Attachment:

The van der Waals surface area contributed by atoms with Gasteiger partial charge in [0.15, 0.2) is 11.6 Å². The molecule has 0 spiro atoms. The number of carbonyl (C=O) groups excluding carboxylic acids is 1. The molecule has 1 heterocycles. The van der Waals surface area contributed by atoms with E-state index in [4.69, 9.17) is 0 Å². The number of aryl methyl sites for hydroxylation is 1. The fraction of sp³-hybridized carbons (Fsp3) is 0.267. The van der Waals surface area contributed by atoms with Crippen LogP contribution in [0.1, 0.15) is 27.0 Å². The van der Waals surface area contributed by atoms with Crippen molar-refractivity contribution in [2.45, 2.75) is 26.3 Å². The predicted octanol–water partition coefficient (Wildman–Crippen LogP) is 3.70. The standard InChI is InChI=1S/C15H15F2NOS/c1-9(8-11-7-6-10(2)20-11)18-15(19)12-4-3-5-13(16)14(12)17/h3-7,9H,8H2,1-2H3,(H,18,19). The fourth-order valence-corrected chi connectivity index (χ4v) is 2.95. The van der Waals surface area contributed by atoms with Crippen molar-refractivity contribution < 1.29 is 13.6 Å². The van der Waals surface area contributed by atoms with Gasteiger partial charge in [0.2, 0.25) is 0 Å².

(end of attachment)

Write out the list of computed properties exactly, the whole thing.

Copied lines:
The van der Waals surface area contributed by atoms with Gasteiger partial charge in [0.15, 0.2) is 11.6 Å². The molecule has 0 spiro atoms. The number of carbonyl (C=O) groups excluding carboxylic acids is 1. The molecule has 1 heterocycles. The van der Waals surface area contributed by atoms with E-state index in [4.69, 9.17) is 0 Å². The number of aryl methyl sites for hydroxylation is 1. The fraction of sp³-hybridized carbons (Fsp3) is 0.267. The van der Waals surface area contributed by atoms with Crippen LogP contribution in [0.1, 0.15) is 27.0 Å². The van der Waals surface area contributed by atoms with Crippen molar-refractivity contribution in [2.45, 2.75) is 26.3 Å². The predicted octanol–water partition coefficient (Wildman–Crippen LogP) is 3.70. The standard InChI is InChI=1S/C15H15F2NOS/c1-9(8-11-7-6-10(2)20-11)18-15(19)12-4-3-5-13(16)14(12)17/h3-7,9H,8H2,1-2H3,(H,18,19). The fourth-order valence-corrected chi connectivity index (χ4v) is 2.95. The van der Waals surface area contributed by atoms with Crippen molar-refractivity contribution < 1.29 is 13.6 Å². The van der Waals surface area contributed by atoms with Gasteiger partial charge in [0.2, 0.25) is 0 Å².